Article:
During the First World War, military psychiatrists noted that “shell shocked” soldiers treated near the frontlines with the support of their comrades had a high likelihood of recovery and mental health improvements. In contrast, the soldiers who were evacuated away from their units to be placed in hospitals often developed chronic symptoms and were eventually discharged from the military. Psychiatrists eventually determined that a sense of belonging to a group or society contributed to a higher level of psychological well-being.
Regrettably, today’s veterans rejoin a civilian society that is largely disconnected from the current Global War on Terror. Fewer Americans have direct, family, or social ties to the military than during previous conflicts. There are no longer war bond drives, and American workers do not rush to factories to create munitions or tanks for the war effort. The weak ties between veterans and civilians have potentially negative consequences to our society.
The average American perception of veterans as “damaged heroes” compounds the implications of the disconnection between civilians and the warrior class. Veterans are often portrayed as objects in need of charity and pity rather than as potential leaders, co-workers, peers, and friends. Current depictions of veterans are troublesome and these negative stereotypes can affect how veterans reintegrate into society.
In order to facilitate a smoother transition, we need to connect our veteran and nonveteran populations. Many who serve in AmeriCorps, the Peace Corps, and other nonmilitary national service programs often possess similar values as veterans. That responsibility to community and selfless service to our nation should be instilled in all Americans. Restoring civic engagement would help to create a more cohesive society in which everyone shares the commonality of service. If these values and experiences were shared more widely across the population, it could ease the psychological injuries of war as veterans transition back into civilian life and inspire a nation to serve.
Many post-9/11 veterans are discovering the psychological, emotional and social benefits from serving in their local communities, across their nation, and all over the globe. Post-9/11 veterans have stood out in the veteran community for their desire to continue to serve and give back once they return home. Organizations like Team Rubicon and The Mission Continues are challenging veterans to serve in disaster responses, community service projects and with youth programs. Research on The Mission Continues participants showed dramatic increases in self-worth, strengthened relationships, and enriched family life by participating in volunteer service.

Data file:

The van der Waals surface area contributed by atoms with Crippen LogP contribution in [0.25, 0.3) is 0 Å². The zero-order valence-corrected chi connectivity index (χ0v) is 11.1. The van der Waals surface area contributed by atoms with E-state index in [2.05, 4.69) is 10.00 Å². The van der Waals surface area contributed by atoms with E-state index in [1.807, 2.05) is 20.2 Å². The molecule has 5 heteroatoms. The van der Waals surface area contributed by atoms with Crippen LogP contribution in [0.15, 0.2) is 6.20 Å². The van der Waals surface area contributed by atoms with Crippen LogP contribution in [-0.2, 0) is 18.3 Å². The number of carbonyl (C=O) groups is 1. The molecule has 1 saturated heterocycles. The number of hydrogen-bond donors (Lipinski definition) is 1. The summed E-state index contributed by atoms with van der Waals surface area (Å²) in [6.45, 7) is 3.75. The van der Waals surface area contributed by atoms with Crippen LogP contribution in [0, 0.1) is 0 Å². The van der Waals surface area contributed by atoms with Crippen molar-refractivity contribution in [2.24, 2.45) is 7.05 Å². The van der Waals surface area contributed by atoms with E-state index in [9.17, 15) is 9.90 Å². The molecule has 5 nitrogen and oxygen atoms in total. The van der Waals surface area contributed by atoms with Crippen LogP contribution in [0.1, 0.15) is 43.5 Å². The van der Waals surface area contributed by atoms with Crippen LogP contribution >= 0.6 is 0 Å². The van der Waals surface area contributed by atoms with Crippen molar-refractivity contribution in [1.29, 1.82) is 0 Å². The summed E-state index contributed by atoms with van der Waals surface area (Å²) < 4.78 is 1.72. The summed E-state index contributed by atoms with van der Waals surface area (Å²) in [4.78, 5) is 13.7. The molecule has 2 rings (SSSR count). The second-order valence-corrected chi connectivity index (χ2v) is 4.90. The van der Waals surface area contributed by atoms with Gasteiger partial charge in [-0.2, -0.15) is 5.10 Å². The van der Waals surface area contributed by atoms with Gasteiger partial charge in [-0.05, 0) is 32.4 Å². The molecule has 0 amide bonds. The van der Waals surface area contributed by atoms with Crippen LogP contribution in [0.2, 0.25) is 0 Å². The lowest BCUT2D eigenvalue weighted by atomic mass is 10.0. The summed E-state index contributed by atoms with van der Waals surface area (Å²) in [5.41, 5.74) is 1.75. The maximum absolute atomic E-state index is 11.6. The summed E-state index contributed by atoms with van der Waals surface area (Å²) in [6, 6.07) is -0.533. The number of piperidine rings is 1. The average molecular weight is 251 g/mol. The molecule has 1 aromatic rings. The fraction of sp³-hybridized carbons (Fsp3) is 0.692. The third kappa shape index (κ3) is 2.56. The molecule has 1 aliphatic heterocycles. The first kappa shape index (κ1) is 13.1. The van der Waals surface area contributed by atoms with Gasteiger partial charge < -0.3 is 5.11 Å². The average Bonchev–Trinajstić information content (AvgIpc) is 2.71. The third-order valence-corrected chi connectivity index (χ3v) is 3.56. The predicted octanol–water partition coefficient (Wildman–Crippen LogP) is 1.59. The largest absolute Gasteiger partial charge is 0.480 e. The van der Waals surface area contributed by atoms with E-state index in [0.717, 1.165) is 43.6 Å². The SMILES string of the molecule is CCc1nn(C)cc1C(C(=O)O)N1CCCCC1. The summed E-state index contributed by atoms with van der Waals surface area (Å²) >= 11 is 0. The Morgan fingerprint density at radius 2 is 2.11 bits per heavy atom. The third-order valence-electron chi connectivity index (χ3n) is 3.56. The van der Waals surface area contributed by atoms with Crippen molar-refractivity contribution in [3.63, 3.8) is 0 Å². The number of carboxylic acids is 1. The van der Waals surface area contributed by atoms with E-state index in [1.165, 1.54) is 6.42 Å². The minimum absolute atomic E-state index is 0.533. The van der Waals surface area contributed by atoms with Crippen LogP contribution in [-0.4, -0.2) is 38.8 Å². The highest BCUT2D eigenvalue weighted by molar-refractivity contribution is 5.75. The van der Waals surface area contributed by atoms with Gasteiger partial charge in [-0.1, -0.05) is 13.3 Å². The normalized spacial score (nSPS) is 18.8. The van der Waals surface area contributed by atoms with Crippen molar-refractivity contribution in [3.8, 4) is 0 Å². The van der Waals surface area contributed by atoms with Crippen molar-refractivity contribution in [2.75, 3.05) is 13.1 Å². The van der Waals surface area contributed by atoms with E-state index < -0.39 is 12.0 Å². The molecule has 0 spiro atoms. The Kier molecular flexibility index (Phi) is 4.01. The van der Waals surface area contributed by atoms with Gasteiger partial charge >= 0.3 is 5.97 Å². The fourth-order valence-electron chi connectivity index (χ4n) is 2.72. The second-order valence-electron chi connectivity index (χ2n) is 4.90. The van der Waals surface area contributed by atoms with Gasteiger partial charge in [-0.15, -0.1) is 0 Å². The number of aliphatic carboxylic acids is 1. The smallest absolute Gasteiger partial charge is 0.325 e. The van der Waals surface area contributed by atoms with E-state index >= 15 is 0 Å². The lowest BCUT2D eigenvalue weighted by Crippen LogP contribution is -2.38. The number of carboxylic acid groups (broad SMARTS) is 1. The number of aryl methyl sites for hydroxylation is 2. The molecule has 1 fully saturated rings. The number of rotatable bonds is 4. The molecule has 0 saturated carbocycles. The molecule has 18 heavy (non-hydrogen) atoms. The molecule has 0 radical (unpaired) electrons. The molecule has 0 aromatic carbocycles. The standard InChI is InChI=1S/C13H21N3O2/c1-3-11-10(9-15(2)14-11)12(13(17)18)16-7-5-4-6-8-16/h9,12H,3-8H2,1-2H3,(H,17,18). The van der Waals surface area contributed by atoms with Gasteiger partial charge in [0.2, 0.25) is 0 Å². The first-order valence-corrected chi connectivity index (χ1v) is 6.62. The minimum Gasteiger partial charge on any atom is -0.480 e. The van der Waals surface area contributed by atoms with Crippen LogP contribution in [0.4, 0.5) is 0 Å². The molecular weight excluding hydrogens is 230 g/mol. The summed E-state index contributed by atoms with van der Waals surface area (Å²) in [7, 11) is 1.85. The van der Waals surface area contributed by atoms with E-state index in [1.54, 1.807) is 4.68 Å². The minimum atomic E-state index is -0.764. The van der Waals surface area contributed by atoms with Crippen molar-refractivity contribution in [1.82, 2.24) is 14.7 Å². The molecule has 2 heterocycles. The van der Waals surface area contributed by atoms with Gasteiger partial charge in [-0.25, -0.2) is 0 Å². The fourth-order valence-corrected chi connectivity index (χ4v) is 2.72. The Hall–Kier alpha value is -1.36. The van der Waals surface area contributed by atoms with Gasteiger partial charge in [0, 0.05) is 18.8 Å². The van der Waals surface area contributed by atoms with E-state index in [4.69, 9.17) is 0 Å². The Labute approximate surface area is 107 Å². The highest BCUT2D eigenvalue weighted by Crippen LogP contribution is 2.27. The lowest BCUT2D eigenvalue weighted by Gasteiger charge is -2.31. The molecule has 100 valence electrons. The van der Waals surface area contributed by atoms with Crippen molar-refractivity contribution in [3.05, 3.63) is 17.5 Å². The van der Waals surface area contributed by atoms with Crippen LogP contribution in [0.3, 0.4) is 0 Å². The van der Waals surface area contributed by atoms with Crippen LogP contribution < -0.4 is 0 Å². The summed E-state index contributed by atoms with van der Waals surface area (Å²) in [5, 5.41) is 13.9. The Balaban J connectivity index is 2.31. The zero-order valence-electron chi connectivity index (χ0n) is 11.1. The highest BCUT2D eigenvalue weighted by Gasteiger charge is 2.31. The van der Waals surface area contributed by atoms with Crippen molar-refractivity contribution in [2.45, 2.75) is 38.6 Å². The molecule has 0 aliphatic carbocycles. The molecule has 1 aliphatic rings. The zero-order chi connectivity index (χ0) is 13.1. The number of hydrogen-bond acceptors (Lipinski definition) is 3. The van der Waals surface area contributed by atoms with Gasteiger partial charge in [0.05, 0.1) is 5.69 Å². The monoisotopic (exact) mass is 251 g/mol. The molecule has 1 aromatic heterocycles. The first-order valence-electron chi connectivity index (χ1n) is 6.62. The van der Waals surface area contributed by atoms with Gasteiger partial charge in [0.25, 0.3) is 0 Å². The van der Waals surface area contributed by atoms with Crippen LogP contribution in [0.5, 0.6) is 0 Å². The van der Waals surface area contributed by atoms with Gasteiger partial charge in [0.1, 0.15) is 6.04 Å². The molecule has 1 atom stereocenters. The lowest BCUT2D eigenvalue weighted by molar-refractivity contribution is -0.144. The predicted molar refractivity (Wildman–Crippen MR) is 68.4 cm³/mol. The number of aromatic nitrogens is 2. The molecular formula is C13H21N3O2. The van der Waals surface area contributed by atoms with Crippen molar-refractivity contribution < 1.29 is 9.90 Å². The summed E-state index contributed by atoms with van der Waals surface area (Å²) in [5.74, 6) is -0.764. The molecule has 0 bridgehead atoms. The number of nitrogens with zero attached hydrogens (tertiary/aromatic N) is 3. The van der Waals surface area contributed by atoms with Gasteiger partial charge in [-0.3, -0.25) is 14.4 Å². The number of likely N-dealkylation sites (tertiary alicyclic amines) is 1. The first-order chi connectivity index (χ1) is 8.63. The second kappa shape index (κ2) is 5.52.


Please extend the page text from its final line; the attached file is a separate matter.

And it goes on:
I experienced the benefits of continued service firsthand. Returning home from Afghanistan, I was lost, irritated and unsure of where life was going to take me. Angry and numb at the loss of my brothers, I hoped the war would in time become like everything else in my life: distant. Desperate to get my life on track, I took advantage of the GI Bill and applied to the University of Vermont, but it was a rough start to say the least. I struggled with adjustment issues, couldn’t sleep and barely maintained a 2.0 average.
On a whim, I started an internship with YouthBuild and spent the year mentoring at-risk youth on construction sites, in the classroom and on volunteer service projects. I got to learn new skills and saw the positive impacts of my relationships with the students. Having the opportunity to share my knowledge with them allowed me to grow and reestablished my self-efficacy. I started sleeping through the night, my stress disappeared and I brought my GPA up to a 3.5.
I realized that my responsibility to serve didn’t go away when I left the Army and after graduation I applied to the Peace Corps. I have recently returned from 27 months in Swaziland where I worked in various capacities while mentoring young men. It took a few years, but I finally feel whole again, and service was a critical piece of my transition home.
In 2015, the Joint Chiefs of Staff wrote a letter addressed to all of those who have served in the military since September 11, 2001. In their letter, the Joint Chiefs challenged veterans to begin serving in their communities as soon as they take their uniforms off.
“As a veteran, your country still needs your experience, intellect, and character. Even out of uniform, you still have a role in providing for the security and sustained health of our democracy. No matter what you choose to do in your next chapter, you will continue to make a difference. The opportunity for leadership is yours.
We trust that you will accept this challenge and join ranks with the business leaders, volunteers, and public servants in your communities. You have made your mark in uniform and represent the strength of our Nation. We know you will do the same as veterans, setting the example for the next generation of veterans to follow.”
The Joint Chiefs astutely recognized that service should not end after taking off the uniform but that there are more ways to serve in a civilian context. Our nation should follow the Joint Chiefs' guidance and encourage not only our veterans to continue their service, but for all Americans to strive to be leaders in civic duty by committing to a year of national service to a country that stands to benefit by letting us serve.
Ryan Britch spent 6 years as an Infantryman in the Vermont Army National Guard and was deployed to Paktia, Afghanistan in 2010. As a student at the University of Vermont he volunteered with YouthBuild USA. After graduation he spent 27 months in Swaziland as a Peace Corps Volunteer. He currently resides in Washington D.C.